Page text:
Since the retirement of the Space Shuttle in 2011, NASA has been unable to send any of its astronauts into space using one of its own vehicles. The Russians have helped maintain an American presence beyond the Earth’s atmosphere by offering places on their Soyuz rockets. That’s rather nice of them, no? I dare say, however, that NASA receives a hefty invoice for each American that arrives at the International Space Station.
‘This is all very fascinating, but what has it got to do with cycling?‘ I hear you cry. Good question. Fortunately, there’s also a good answer. For the past couple of years, I have been a bit like NASA; I have been a touring cyclist without a functioning touring bicycle. Unlike NASA, however, I know of no friendly Russians who might help me out.
So, as you will no doubt be aware if you have been reading posts to CyclingEurope.org in the past year or so, I have been investigating the options of investing in a new, potentially bespoke, touring bicycle…
- 1/7/2018: Bespoke Touring Bicycles: The Search Begins (Perhaps)
- 11/7/2018: Bespoke Touring Bicycles: Woodrup Cycles
- 30/7/2018: Bespoke Bicycles: Self-Building?
- 19/1/2019: Question: Is There A Touring Bike That Has Butterfly Bars Fitted As Standard?
- 20/1/2019: The Butterfly Effect: The Dawes Karakum, The Koga World Traveller And The Koga Grand Tourer
- 8/2/2019: Tadcaster: Home Of Good Beer… And Even Better Bicycles
- 30/3/2019: Meeting A World Traveller… In Tadcaster
- 7/4/2019: Investing In A New Bicycle
…and today I took the plunge and placed an order for a new touring bicycle. Ladies and gentlemen, I give you the KOGA Signature WorldTraveller-S 2.0 Rohloff Discbrake bicycle.
Well, that’s what it will hopefully look like when I pick it up at the end of June. Here are the details:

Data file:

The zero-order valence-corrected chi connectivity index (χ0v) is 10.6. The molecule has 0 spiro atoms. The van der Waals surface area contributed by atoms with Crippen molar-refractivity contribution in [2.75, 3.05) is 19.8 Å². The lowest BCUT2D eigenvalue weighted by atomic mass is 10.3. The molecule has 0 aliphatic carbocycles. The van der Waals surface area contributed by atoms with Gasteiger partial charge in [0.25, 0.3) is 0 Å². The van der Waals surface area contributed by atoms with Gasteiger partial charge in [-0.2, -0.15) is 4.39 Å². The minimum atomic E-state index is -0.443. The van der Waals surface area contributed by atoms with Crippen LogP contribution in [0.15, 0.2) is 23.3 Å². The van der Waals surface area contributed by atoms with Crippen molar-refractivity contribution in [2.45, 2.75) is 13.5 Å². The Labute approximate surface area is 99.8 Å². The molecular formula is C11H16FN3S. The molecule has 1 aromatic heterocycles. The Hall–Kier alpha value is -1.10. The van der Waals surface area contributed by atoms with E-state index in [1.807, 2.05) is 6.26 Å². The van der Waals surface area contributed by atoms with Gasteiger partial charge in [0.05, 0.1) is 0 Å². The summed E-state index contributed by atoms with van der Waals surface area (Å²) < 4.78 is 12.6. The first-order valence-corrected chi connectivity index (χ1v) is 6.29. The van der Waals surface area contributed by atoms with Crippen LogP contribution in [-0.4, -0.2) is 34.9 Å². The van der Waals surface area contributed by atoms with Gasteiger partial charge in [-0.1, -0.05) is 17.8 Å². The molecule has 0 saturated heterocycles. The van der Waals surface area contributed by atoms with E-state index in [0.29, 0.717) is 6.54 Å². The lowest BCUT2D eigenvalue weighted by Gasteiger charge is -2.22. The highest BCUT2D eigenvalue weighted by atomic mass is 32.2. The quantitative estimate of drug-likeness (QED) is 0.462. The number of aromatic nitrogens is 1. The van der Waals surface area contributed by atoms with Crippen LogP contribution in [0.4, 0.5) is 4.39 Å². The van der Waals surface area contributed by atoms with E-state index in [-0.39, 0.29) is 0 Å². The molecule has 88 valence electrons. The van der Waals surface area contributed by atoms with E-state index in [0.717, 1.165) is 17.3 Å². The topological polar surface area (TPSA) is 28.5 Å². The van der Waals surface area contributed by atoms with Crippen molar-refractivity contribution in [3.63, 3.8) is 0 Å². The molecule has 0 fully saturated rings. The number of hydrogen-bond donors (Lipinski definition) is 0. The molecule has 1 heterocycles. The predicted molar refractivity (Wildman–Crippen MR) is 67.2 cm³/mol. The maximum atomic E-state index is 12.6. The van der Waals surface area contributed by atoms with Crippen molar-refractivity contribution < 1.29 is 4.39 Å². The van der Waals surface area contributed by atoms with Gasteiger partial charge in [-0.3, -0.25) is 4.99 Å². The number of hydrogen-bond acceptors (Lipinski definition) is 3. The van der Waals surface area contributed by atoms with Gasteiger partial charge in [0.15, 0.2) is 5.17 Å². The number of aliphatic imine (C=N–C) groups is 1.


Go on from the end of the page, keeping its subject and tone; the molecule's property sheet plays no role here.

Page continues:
I had been toying with the idea of sticking with a chain but in the end, despite the price, I decided to future-proof the bike by opting for the belt drive. It only gets a fleeting mention above but this is what it looks like up close and personal:
“This belt is a further development of the original (CDC) belt. The CDX belt is 4 mm wider than the old CDC belt and therefore has a higher tensile strength. With the CDX, mud and snow is pressed aside the sprockets of the gear wheels in two directions. The raised middle edge prevents the accumulation of dirt. As the belt is led over the raised edge, the belt cannot jump off and also it is easier to mount on the road. Since the CDX gear blades are symmetrical, they can be rotated, prolonging the system’s lifespan.”
And it’s a sexy so and so, no?
The other big decision that I had to make was regarding the handlebars. Butterfly bars are not an option as they are incompatible with the disc brake option so I had been considering these, err… ‘beauties’. The Koga Atalanta bars:
But they are quite ugly. Aesthetics are important when it comes to buying, sorry, investing in a touring bicycle so in the end, I went for the Koga Denham bars:
I have high hopes of growing to love them as I have loved Reggie Ridgeback’s butterfly bars since I first had them fitted in 2010.
The ‘USB Device’ entry above is blank. There is an option for the front hub dynamo to have a USB device linked to it and fitted in the stem. All well and good but… it comes at a hefty price and fitting a USB device directly to the dynamo is not an ideal solution as it isn’t possible to plug directly into a device – an iPhone for example – as the current varies. The solution is for the hub to charge a battery from which a steady current can be generated. So with this bit of physics in mind, I have, instead, opted for the (brace yourself) Busch & Muller Lumotec IQ2 Luxos U. A name worthy of an award, no? It incorporates a USB plug that can be connected directly to the device being charged and all is well with the world…
There remains just one question: what will he (or indeed she) be called?